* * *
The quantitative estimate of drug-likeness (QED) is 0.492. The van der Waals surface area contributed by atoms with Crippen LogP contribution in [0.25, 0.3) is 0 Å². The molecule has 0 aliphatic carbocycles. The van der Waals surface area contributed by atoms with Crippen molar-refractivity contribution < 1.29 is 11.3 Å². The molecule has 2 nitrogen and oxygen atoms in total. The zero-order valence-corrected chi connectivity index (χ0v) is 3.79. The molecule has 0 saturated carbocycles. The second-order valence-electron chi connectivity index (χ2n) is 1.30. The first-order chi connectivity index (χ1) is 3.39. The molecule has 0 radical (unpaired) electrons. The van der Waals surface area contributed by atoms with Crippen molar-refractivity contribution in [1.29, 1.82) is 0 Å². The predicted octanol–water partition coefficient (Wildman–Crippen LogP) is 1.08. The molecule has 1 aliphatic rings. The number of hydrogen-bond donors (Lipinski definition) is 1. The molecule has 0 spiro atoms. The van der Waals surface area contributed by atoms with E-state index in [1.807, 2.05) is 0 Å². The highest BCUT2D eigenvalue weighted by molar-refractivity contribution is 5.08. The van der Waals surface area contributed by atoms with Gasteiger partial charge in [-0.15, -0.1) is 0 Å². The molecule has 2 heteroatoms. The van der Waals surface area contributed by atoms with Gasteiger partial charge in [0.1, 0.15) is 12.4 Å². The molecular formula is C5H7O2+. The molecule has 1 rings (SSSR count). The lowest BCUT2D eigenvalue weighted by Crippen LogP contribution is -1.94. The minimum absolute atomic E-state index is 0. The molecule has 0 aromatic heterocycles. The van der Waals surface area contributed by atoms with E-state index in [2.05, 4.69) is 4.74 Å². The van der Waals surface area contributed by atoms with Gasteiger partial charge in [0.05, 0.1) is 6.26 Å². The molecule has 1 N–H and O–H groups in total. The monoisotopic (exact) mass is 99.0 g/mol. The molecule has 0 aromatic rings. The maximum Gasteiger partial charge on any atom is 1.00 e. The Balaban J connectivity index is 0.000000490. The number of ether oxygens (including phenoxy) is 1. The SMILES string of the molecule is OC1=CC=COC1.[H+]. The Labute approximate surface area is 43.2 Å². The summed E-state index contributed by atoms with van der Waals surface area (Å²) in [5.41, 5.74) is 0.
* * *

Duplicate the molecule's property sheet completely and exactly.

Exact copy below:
The quantitative estimate of drug-likeness (QED) is 0.492. The van der Waals surface area contributed by atoms with Crippen LogP contribution in [0.25, 0.3) is 0 Å². The molecule has 0 aliphatic carbocycles. The van der Waals surface area contributed by atoms with Crippen molar-refractivity contribution < 1.29 is 11.3 Å². The molecule has 2 nitrogen and oxygen atoms in total. The zero-order valence-corrected chi connectivity index (χ0v) is 3.79. The molecule has 0 saturated carbocycles. The second-order valence-electron chi connectivity index (χ2n) is 1.30. The first-order chi connectivity index (χ1) is 3.39. The molecule has 0 radical (unpaired) electrons. The van der Waals surface area contributed by atoms with Crippen molar-refractivity contribution in [1.29, 1.82) is 0 Å². The predicted octanol–water partition coefficient (Wildman–Crippen LogP) is 1.08. The molecule has 1 aliphatic rings. The number of hydrogen-bond donors (Lipinski definition) is 1. The molecule has 0 spiro atoms. The van der Waals surface area contributed by atoms with E-state index in [1.807, 2.05) is 0 Å². The highest BCUT2D eigenvalue weighted by molar-refractivity contribution is 5.08. The van der Waals surface area contributed by atoms with Gasteiger partial charge in [-0.15, -0.1) is 0 Å². The molecule has 2 heteroatoms. The van der Waals surface area contributed by atoms with Gasteiger partial charge in [0.1, 0.15) is 12.4 Å². The molecular formula is C5H7O2+. The molecule has 1 rings (SSSR count). The lowest BCUT2D eigenvalue weighted by Crippen LogP contribution is -1.94. The minimum absolute atomic E-state index is 0. The molecule has 0 aromatic heterocycles. The van der Waals surface area contributed by atoms with E-state index in [2.05, 4.69) is 4.74 Å². The van der Waals surface area contributed by atoms with Gasteiger partial charge in [0.05, 0.1) is 6.26 Å². The molecule has 1 N–H and O–H groups in total. The monoisotopic (exact) mass is 99.0 g/mol. The molecule has 0 aromatic rings. The maximum Gasteiger partial charge on any atom is 1.00 e. The Balaban J connectivity index is 0.000000490. The number of ether oxygens (including phenoxy) is 1. The SMILES string of the molecule is OC1=CC=COC1.[H+]. The Labute approximate surface area is 43.2 Å². The summed E-state index contributed by atoms with van der Waals surface area (Å²) in [5.41, 5.74) is 0.